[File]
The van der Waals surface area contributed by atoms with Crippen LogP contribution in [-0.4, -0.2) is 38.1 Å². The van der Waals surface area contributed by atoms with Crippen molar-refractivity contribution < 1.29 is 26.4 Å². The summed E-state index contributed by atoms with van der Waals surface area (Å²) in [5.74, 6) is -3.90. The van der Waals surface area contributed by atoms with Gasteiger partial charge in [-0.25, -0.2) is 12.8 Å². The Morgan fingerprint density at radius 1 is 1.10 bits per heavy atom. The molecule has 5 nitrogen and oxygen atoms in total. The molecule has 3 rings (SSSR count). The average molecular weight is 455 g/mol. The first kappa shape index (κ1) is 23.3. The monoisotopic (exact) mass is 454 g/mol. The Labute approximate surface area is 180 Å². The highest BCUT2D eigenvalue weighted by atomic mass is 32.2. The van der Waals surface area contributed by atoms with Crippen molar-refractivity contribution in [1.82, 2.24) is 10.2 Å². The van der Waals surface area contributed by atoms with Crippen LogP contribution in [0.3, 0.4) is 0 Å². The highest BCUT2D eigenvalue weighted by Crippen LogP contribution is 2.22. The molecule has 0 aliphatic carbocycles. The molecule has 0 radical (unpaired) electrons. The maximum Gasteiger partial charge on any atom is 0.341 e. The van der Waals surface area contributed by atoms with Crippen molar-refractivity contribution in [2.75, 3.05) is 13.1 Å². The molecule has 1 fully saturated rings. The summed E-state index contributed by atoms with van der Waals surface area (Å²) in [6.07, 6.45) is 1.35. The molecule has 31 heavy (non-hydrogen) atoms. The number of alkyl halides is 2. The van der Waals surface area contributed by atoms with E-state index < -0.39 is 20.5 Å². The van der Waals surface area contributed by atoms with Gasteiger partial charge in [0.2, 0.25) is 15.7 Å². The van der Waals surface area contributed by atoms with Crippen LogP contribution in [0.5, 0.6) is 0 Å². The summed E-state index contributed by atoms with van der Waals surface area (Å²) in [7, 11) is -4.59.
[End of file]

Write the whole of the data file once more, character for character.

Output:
The van der Waals surface area contributed by atoms with Crippen LogP contribution in [-0.4, -0.2) is 38.1 Å². The van der Waals surface area contributed by atoms with Crippen molar-refractivity contribution < 1.29 is 26.4 Å². The summed E-state index contributed by atoms with van der Waals surface area (Å²) in [5.74, 6) is -3.90. The van der Waals surface area contributed by atoms with Gasteiger partial charge in [-0.25, -0.2) is 12.8 Å². The Morgan fingerprint density at radius 1 is 1.10 bits per heavy atom. The molecule has 5 nitrogen and oxygen atoms in total. The molecule has 3 rings (SSSR count). The average molecular weight is 455 g/mol. The first kappa shape index (κ1) is 23.3. The monoisotopic (exact) mass is 454 g/mol. The Labute approximate surface area is 180 Å². The highest BCUT2D eigenvalue weighted by atomic mass is 32.2. The van der Waals surface area contributed by atoms with Crippen molar-refractivity contribution in [1.82, 2.24) is 10.2 Å². The van der Waals surface area contributed by atoms with Crippen LogP contribution in [0.3, 0.4) is 0 Å². The highest BCUT2D eigenvalue weighted by Crippen LogP contribution is 2.22. The molecule has 0 aliphatic carbocycles. The molecule has 0 radical (unpaired) electrons. The maximum Gasteiger partial charge on any atom is 0.341 e. The van der Waals surface area contributed by atoms with Crippen molar-refractivity contribution in [2.75, 3.05) is 13.1 Å². The molecule has 1 fully saturated rings. The summed E-state index contributed by atoms with van der Waals surface area (Å²) in [6.07, 6.45) is 1.35. The molecule has 31 heavy (non-hydrogen) atoms. The number of alkyl halides is 2. The van der Waals surface area contributed by atoms with E-state index < -0.39 is 20.5 Å². The van der Waals surface area contributed by atoms with Gasteiger partial charge in [0.2, 0.25) is 15.7 Å². The van der Waals surface area contributed by atoms with Crippen LogP contribution in [0.5, 0.6) is 0 Å². The summed E-state index contributed by atoms with van der Waals surface area (Å²) in [7, 11) is -4.59.